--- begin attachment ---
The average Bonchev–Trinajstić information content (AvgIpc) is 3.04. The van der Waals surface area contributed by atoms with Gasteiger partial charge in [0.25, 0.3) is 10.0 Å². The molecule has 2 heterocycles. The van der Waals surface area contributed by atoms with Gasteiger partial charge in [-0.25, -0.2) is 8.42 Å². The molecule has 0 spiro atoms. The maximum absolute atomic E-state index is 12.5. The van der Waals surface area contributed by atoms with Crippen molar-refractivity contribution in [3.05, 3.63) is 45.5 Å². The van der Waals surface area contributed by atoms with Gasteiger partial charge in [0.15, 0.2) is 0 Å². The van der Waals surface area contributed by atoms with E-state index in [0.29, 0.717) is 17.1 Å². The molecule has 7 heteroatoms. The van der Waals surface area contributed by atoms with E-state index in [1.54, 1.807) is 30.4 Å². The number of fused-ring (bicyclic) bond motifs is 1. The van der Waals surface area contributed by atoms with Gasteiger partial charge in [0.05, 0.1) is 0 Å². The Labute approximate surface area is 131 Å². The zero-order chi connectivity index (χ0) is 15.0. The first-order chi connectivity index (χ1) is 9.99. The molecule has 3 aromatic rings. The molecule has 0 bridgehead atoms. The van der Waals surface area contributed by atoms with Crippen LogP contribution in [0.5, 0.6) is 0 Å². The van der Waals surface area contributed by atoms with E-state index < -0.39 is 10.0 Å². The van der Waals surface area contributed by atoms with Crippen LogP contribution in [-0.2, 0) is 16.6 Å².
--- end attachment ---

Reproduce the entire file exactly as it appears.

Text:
The average Bonchev–Trinajstić information content (AvgIpc) is 3.04. The van der Waals surface area contributed by atoms with Gasteiger partial charge in [0.25, 0.3) is 10.0 Å². The molecule has 2 heterocycles. The van der Waals surface area contributed by atoms with Gasteiger partial charge in [-0.25, -0.2) is 8.42 Å². The molecule has 0 spiro atoms. The maximum absolute atomic E-state index is 12.5. The van der Waals surface area contributed by atoms with Crippen molar-refractivity contribution in [3.05, 3.63) is 45.5 Å². The van der Waals surface area contributed by atoms with Gasteiger partial charge in [0.15, 0.2) is 0 Å². The van der Waals surface area contributed by atoms with E-state index in [0.29, 0.717) is 17.1 Å². The molecule has 7 heteroatoms. The van der Waals surface area contributed by atoms with E-state index in [1.54, 1.807) is 30.4 Å². The number of fused-ring (bicyclic) bond motifs is 1. The van der Waals surface area contributed by atoms with Gasteiger partial charge in [0.05, 0.1) is 0 Å². The Labute approximate surface area is 131 Å². The zero-order chi connectivity index (χ0) is 15.0. The first-order chi connectivity index (χ1) is 9.99. The molecule has 3 aromatic rings. The molecule has 0 bridgehead atoms. The van der Waals surface area contributed by atoms with Crippen LogP contribution in [0.5, 0.6) is 0 Å². The van der Waals surface area contributed by atoms with E-state index < -0.39 is 10.0 Å². The van der Waals surface area contributed by atoms with Crippen LogP contribution in [-0.2, 0) is 16.6 Å².